The Attack on the Incarnation
There is a difference between sincerely questioning the dynamic of the incarnation and diminishing its mission. One is a reflection of human curiosity and the other an expression of human rebellion and arrogance.
Permit me to use an unfortunate example with which many of us are familiar. When a law enforcement officer stops us for speeding, we immediately go into defense mode. We might choose any number of arguments in an attempt to escape a ticket, including but not exclusive to, 1) the confession we were not paying attention and had no idea we were speeding, 2) that we were in the process of passing, or 3) that this was an anomaly because we never speed. In reference to this last point, a deputy sheriff once told me, “I find it amazingly coincidental that I happen to be in the very place so many people choose to speed for the very first time.”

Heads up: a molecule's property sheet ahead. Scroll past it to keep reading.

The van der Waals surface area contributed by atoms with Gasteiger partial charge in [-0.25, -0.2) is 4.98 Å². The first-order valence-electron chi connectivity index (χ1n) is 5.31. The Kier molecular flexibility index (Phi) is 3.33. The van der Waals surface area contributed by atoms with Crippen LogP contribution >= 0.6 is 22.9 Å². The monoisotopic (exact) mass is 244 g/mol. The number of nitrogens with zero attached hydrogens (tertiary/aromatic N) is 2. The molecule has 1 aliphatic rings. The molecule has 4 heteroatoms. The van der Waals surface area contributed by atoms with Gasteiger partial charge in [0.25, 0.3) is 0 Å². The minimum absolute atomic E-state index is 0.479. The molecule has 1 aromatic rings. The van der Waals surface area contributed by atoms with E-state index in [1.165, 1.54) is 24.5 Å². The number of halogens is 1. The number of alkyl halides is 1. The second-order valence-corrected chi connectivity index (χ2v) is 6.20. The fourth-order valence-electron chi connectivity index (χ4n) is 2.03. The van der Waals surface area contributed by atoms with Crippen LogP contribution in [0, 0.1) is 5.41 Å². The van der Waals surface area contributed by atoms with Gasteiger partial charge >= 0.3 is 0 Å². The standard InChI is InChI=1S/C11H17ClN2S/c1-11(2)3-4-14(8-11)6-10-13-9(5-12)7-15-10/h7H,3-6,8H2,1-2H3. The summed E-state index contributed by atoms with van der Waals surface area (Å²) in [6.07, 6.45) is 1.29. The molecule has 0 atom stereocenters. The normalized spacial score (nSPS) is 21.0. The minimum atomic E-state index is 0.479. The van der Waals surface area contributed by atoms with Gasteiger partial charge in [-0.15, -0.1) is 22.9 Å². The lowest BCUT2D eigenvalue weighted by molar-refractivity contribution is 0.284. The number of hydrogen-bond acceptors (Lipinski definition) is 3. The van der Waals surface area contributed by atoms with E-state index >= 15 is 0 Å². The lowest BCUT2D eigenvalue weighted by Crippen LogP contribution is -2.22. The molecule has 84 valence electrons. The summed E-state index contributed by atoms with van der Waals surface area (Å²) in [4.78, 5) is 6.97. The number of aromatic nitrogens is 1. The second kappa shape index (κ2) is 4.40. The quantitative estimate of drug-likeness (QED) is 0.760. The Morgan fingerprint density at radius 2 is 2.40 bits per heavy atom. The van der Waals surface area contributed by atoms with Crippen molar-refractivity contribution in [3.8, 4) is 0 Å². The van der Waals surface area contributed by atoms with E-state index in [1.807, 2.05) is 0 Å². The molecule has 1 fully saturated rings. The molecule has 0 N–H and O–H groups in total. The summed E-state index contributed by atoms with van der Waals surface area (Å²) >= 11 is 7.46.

In spite of our best efforts to escape a dreaded citation, and our right to contest it in court, most of us would never dream of driving away while a law officer was addressing our crime. We might not understand where he was parked when he clocked our speed, or the thought process that goes into his decision to write us a ticket or let us go with a warning, but we have enough knowledge of the legal system to respect someone in a uniform, wearing a badge, and driving one of those multicolored cars with big lights on top.
In the same way, we may not understand everything about the incarnation of Jesus, but our lack of understanding is not the same as open rejection. What I am implying, and need to state clearly, is my personal suspicion many of the attacks on the idea of God becoming flesh are as much about spiritual rebellion as they are an honest intellectual pursuit. I don’t mean to suggest there are not those who have rejected the incarnate Jesus after an honest examination of the evidence. However, it seems to me many do so in an effort to justify a desire to walk outside of God’s will. Jesus said, “If you love me, you will obey what I command” (John 14:15).
Love does not necessarily require obedience unless the one we love is in a position of authority, which is certainly the case with Jesus. If we can deny who He is, God in the flesh, we can diminish our responsibility to Him in our minds. For this reason, attacking the incarnation can be very attractive.